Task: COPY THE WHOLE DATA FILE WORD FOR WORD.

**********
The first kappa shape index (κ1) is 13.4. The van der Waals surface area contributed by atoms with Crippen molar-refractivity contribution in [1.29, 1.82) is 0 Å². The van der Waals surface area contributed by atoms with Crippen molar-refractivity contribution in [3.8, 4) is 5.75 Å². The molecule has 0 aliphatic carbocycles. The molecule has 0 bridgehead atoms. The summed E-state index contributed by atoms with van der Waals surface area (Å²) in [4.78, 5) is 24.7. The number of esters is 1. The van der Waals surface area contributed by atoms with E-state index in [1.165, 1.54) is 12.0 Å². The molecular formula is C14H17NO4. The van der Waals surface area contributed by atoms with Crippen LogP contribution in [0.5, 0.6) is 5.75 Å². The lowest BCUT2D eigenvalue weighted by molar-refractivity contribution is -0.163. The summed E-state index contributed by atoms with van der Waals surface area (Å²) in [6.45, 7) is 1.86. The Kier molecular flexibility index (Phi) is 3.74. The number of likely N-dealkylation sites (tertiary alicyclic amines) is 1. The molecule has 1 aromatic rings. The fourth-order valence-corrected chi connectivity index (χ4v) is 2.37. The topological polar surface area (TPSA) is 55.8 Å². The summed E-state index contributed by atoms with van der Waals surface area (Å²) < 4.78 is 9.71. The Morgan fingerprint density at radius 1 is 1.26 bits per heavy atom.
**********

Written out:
The first kappa shape index (κ1) is 13.4. The van der Waals surface area contributed by atoms with Crippen molar-refractivity contribution in [1.29, 1.82) is 0 Å². The van der Waals surface area contributed by atoms with Crippen molar-refractivity contribution in [3.8, 4) is 5.75 Å². The molecule has 0 aliphatic carbocycles. The molecule has 0 bridgehead atoms. The summed E-state index contributed by atoms with van der Waals surface area (Å²) in [4.78, 5) is 24.7. The number of esters is 1. The van der Waals surface area contributed by atoms with E-state index in [1.165, 1.54) is 12.0 Å². The molecular formula is C14H17NO4. The van der Waals surface area contributed by atoms with Crippen LogP contribution in [0.5, 0.6) is 5.75 Å². The lowest BCUT2D eigenvalue weighted by molar-refractivity contribution is -0.163. The summed E-state index contributed by atoms with van der Waals surface area (Å²) in [6.45, 7) is 1.86. The Kier molecular flexibility index (Phi) is 3.74. The number of likely N-dealkylation sites (tertiary alicyclic amines) is 1. The molecule has 1 aromatic rings. The fourth-order valence-corrected chi connectivity index (χ4v) is 2.37. The topological polar surface area (TPSA) is 55.8 Å². The summed E-state index contributed by atoms with van der Waals surface area (Å²) < 4.78 is 9.71. The Morgan fingerprint density at radius 1 is 1.26 bits per heavy atom.